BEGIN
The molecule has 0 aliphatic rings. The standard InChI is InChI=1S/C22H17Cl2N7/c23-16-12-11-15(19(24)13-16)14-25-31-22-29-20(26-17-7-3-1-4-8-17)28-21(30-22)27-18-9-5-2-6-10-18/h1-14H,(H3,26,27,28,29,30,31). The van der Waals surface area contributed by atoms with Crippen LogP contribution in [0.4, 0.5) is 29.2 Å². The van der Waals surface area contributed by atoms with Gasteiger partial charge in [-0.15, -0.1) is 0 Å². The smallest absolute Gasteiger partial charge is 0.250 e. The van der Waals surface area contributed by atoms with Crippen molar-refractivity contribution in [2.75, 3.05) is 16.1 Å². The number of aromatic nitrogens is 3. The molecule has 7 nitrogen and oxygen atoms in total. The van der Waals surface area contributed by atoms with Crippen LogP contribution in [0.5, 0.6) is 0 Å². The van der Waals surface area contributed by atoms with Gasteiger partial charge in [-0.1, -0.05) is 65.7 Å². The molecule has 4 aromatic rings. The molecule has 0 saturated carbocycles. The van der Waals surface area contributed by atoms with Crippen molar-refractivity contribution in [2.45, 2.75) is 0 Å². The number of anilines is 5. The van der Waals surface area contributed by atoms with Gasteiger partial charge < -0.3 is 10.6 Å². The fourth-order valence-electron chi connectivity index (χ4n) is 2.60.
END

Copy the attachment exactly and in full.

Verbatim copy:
The molecule has 0 aliphatic rings. The standard InChI is InChI=1S/C22H17Cl2N7/c23-16-12-11-15(19(24)13-16)14-25-31-22-29-20(26-17-7-3-1-4-8-17)28-21(30-22)27-18-9-5-2-6-10-18/h1-14H,(H3,26,27,28,29,30,31). The van der Waals surface area contributed by atoms with Crippen LogP contribution in [0.4, 0.5) is 29.2 Å². The van der Waals surface area contributed by atoms with Gasteiger partial charge in [-0.15, -0.1) is 0 Å². The smallest absolute Gasteiger partial charge is 0.250 e. The van der Waals surface area contributed by atoms with Crippen molar-refractivity contribution in [2.75, 3.05) is 16.1 Å². The number of aromatic nitrogens is 3. The molecule has 7 nitrogen and oxygen atoms in total. The van der Waals surface area contributed by atoms with Crippen LogP contribution in [0.5, 0.6) is 0 Å². The van der Waals surface area contributed by atoms with Gasteiger partial charge in [-0.1, -0.05) is 65.7 Å². The molecule has 4 aromatic rings. The molecule has 0 saturated carbocycles. The van der Waals surface area contributed by atoms with Crippen molar-refractivity contribution in [2.45, 2.75) is 0 Å². The number of anilines is 5. The van der Waals surface area contributed by atoms with Gasteiger partial charge < -0.3 is 10.6 Å². The fourth-order valence-electron chi connectivity index (χ4n) is 2.60.